x Abu Dhabi, UAEThursday 18 January 2018

Hoteliers aim to counter unrest in Bahrain

Bahrain in Focus: Chief executive of Wyndham Hotel Group expresses concerns that travellers will avoid stable parts of the Middle East including Dubai and Abu Dhabi.

The chief executive of one of the world's largest hotel companies has expressed concern that travellers will avoid stable parts of the region including Abu Dhabi, Dubai and Doha, amid serious unrest in countries including Bahrain.

"Quite often there's a misconception and so everybody says 'nobody goes anywhere over there'," said Eric Danziger, the president and chief executive of Wyndham Hotel Group, which has brands including Ramada and is the biggest hotel group globally by its number of properties.

"We know … a customer of ours in Amsterdam who said 'our people are not allowed to go to Qatar or Dubai, they're not going anywhere in the Middle East'. If you know about one who has said 'I'm not going anywhere in that territory', there's likely to be two or three," he said.

Other industry insiders agreed the events could have a negative effect on the UAE's tourism sector.

"We will have to gear up for the fallout of what's happening in Bahrain," said Gaurav Sinha, the founder and managing director of Insignia, a brand communication agency.

"The tourism boards have to gear up to ensure that the UAE is promoted as a safe place to travel to. There is obviously, within Europe, this confusion sometimes that people don't realise the geography of the Middle East and [don't] understand that Libya is actually really far away from the UAE comparatively.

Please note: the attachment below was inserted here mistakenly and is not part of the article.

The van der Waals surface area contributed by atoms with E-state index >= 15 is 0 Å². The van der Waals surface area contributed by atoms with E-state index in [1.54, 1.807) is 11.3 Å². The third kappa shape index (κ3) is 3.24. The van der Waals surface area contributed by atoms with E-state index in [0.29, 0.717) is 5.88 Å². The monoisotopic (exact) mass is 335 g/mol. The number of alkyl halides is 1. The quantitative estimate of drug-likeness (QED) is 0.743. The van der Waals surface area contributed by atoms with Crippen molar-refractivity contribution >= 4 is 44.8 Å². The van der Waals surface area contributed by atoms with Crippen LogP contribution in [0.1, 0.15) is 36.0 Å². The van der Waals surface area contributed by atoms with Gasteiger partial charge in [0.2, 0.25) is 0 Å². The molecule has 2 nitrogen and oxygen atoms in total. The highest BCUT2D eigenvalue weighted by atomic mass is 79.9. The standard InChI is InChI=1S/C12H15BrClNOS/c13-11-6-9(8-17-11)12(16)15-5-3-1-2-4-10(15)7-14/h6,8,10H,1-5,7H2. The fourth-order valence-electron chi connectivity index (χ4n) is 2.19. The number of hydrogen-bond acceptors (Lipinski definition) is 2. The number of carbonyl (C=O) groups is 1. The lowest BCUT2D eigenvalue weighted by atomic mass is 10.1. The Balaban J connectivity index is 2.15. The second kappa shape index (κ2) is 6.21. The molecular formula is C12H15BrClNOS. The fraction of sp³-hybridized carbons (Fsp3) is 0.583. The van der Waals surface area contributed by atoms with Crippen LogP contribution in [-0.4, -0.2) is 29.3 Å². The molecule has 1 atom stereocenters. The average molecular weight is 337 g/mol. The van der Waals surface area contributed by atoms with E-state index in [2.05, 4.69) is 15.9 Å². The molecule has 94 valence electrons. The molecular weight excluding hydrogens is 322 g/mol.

"Definitely we will have to be more aggressive to attract more European travellers."

But Mr Sinha pointed out Dubai had also benefited to some extent from the unrest elsewhere. In recent weeks, the emirate received a big increase in the number of visitors, mostly from Saudi Arabia, who had avoided travelling to Egypt.

Travel agents in the UK, Dubai's largest source market for tourists, said the Japan crisis had overshadowed violence in Bahrain in the media and it was too soon to judge what effect it would have on booking trends to the UAE.

"It will have an impact," said Shane Mallon, the manger of Capricorn Travel in London. "There will be some people who won't go. We've got some people who won't go anywhere in North Africa because of what was happening in Egypt and Tunisia and now with Libya. People do perceive a whole area."

The industry will need to work hard to curtail any concerns among travellers, experts say.

"We should get on the offensive to be sure [the Amsterdam client] was an isolated case and not something that picks up steam and becomes a problem for the region," said Mr Danziger.

Still, he says he is bullish on the region, with Wyndham expanding its brands across the GCC in particular, and looking for more opportunities in Abu Dhabi and Dubai. The company this week announced plans to open a Planet Hollywood hotel in Doha.

Mr Sinha said he believed the region would not be badly affected. "Typically the Middle Eastern market is very resilient to unrest when it comes to travel and tourism.

"We've seen the Iraq invasion, the Kuwait war, we've seen SARS, 9/11, all of these adverse situations come our way," he said.